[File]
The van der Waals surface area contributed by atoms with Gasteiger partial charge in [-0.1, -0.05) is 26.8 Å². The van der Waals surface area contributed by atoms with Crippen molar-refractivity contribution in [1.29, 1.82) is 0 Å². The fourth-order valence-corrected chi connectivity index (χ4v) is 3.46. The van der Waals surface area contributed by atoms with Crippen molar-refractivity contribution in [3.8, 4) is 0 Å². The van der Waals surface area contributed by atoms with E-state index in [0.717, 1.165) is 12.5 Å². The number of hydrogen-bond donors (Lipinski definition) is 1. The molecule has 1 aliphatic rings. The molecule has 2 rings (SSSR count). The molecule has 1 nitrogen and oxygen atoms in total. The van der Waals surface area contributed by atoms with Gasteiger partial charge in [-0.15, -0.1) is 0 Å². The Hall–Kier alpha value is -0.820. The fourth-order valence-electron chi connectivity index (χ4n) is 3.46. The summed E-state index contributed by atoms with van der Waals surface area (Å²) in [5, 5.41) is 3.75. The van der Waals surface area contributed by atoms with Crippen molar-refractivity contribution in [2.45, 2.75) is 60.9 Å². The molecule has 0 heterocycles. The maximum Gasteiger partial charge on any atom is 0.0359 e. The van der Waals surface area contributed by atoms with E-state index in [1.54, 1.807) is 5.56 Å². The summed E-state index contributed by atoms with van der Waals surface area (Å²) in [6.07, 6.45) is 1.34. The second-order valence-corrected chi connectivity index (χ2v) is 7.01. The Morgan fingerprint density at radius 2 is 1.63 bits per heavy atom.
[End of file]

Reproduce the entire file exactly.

The van der Waals surface area contributed by atoms with Gasteiger partial charge in [-0.1, -0.05) is 26.8 Å². The van der Waals surface area contributed by atoms with Crippen molar-refractivity contribution in [1.29, 1.82) is 0 Å². The fourth-order valence-corrected chi connectivity index (χ4v) is 3.46. The van der Waals surface area contributed by atoms with Crippen molar-refractivity contribution in [3.8, 4) is 0 Å². The van der Waals surface area contributed by atoms with E-state index in [0.717, 1.165) is 12.5 Å². The number of hydrogen-bond donors (Lipinski definition) is 1. The molecule has 1 aliphatic rings. The molecule has 2 rings (SSSR count). The molecule has 1 nitrogen and oxygen atoms in total. The van der Waals surface area contributed by atoms with Gasteiger partial charge in [-0.15, -0.1) is 0 Å². The Hall–Kier alpha value is -0.820. The fourth-order valence-electron chi connectivity index (χ4n) is 3.46. The summed E-state index contributed by atoms with van der Waals surface area (Å²) in [5, 5.41) is 3.75. The van der Waals surface area contributed by atoms with Crippen molar-refractivity contribution in [2.45, 2.75) is 60.9 Å². The molecule has 0 heterocycles. The maximum Gasteiger partial charge on any atom is 0.0359 e. The van der Waals surface area contributed by atoms with E-state index in [1.54, 1.807) is 5.56 Å². The summed E-state index contributed by atoms with van der Waals surface area (Å²) in [6.07, 6.45) is 1.34. The second-order valence-corrected chi connectivity index (χ2v) is 7.01. The Morgan fingerprint density at radius 2 is 1.63 bits per heavy atom.